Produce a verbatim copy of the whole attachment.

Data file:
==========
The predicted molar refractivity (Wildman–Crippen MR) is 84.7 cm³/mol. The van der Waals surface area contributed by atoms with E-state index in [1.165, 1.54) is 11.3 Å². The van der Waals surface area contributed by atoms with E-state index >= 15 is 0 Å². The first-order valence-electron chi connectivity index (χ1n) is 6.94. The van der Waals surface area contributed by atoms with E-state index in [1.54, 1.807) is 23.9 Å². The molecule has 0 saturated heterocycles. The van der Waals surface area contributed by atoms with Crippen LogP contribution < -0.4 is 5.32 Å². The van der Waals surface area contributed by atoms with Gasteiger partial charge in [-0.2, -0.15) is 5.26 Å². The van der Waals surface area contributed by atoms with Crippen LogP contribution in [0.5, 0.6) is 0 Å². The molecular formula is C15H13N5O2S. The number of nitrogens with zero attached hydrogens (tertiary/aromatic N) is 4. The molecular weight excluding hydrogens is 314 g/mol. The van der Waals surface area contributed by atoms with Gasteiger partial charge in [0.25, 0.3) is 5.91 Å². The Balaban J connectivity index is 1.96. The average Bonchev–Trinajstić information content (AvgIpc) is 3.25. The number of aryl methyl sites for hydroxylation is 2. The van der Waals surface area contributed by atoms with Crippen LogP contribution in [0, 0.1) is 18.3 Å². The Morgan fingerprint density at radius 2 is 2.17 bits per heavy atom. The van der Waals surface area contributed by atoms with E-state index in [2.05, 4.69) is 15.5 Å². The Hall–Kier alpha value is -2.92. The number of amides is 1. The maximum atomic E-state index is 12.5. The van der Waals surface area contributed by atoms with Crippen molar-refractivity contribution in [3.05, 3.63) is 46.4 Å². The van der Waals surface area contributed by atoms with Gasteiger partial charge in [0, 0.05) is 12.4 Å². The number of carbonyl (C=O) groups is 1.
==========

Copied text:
The predicted molar refractivity (Wildman–Crippen MR) is 84.7 cm³/mol. The van der Waals surface area contributed by atoms with E-state index in [1.165, 1.54) is 11.3 Å². The van der Waals surface area contributed by atoms with E-state index >= 15 is 0 Å². The first-order valence-electron chi connectivity index (χ1n) is 6.94. The van der Waals surface area contributed by atoms with E-state index in [1.54, 1.807) is 23.9 Å². The molecule has 0 saturated heterocycles. The van der Waals surface area contributed by atoms with Crippen LogP contribution < -0.4 is 5.32 Å². The van der Waals surface area contributed by atoms with Gasteiger partial charge in [-0.2, -0.15) is 5.26 Å². The van der Waals surface area contributed by atoms with Crippen LogP contribution in [0.5, 0.6) is 0 Å². The molecular formula is C15H13N5O2S. The number of nitrogens with zero attached hydrogens (tertiary/aromatic N) is 4. The molecular weight excluding hydrogens is 314 g/mol. The van der Waals surface area contributed by atoms with Gasteiger partial charge in [0.25, 0.3) is 5.91 Å². The Balaban J connectivity index is 1.96. The average Bonchev–Trinajstić information content (AvgIpc) is 3.25. The number of aryl methyl sites for hydroxylation is 2. The van der Waals surface area contributed by atoms with Crippen LogP contribution in [0, 0.1) is 18.3 Å². The Morgan fingerprint density at radius 2 is 2.17 bits per heavy atom. The van der Waals surface area contributed by atoms with E-state index in [2.05, 4.69) is 15.5 Å². The Hall–Kier alpha value is -2.92. The number of amides is 1. The maximum atomic E-state index is 12.5. The van der Waals surface area contributed by atoms with Crippen molar-refractivity contribution in [3.05, 3.63) is 46.4 Å². The van der Waals surface area contributed by atoms with Gasteiger partial charge in [0, 0.05) is 12.4 Å². The number of carbonyl (C=O) groups is 1.